A traffic collision is something that could have been avoided with reasonable human effort. For example, Edward was driving down an interstate road. He was in a hurry and travelling at excessive speed, 140 kmph. He was thinking about his upcoming freshman year at his University. He was also talking on his cell phone to his girlfriend that would be attending another University. He was taking sips from his coffee and searching for a CD when he failed to see that traffic in front had came to a halt at exit of the highway. Failing to stop, he rear ended Sarah. Sarah also had her three children along with her. Sarah also failed to maintain a safe distance between her and the car in front of her. She also failed to continuously check her rear view mirror. Since she was the last vehicle in the stopped traffic she could have avoided the collision by checking her rear view mirror for motorists that failed to see the stopped traffic. She also failed to maintain a safe distance between her and the car in front of her. Even if she had seen Edward failing to stop, she couldn’t have done anything because the car in front of her was blocking her path. As a result, Edward, Sarah, her five children, and three other motorists were killed in the fiery crash. In another example, Dan was struck and killed by a motorist last Friday. On a routine traffic stop, another vehicle with an inattentive driver bumped the vehicle next to him at high speed causing it to sideswipe the vehicle Dan had stopped. Dan was killed instantly.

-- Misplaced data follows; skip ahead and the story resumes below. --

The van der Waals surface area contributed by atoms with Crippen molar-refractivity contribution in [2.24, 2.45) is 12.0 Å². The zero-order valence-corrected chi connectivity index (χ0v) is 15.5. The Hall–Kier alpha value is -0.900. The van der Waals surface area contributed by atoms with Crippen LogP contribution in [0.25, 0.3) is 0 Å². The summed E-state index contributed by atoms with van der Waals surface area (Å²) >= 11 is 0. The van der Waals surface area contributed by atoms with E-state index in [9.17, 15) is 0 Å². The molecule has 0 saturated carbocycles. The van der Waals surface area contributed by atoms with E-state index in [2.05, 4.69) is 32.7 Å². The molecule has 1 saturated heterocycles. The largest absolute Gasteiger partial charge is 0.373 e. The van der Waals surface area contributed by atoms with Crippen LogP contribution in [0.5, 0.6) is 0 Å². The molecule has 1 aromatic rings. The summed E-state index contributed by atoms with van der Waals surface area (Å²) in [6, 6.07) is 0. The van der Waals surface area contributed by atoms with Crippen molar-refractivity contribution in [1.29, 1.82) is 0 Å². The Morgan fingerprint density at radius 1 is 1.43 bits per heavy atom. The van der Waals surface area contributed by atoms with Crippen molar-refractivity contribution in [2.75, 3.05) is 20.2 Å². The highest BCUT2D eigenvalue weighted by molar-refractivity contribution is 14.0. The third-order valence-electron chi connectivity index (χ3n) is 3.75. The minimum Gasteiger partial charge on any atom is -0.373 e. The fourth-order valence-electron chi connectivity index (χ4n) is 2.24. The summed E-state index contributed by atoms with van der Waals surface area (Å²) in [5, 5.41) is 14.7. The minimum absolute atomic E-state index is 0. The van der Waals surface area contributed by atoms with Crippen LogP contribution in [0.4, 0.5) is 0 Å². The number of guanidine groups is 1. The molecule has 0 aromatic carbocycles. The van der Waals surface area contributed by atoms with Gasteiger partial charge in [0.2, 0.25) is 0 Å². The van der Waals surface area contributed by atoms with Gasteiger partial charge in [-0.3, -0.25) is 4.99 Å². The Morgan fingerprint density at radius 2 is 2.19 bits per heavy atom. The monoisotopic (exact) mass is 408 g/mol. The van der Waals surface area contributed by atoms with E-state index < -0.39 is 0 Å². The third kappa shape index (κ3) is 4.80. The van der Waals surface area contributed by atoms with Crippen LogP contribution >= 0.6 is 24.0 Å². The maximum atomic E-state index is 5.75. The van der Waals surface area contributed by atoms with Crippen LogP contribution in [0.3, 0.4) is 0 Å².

This is the difference between collisions and accidents. Most of our traffic accidents are really collisions. I guess that it’s human’s way of guilt avoidance or that cars, despite their inherent dangers, have so commonplace that nobody even gives it a thought.
Well! That’s food for thought but let’s see what’s develop beyond.

Sunday, August 19, 2012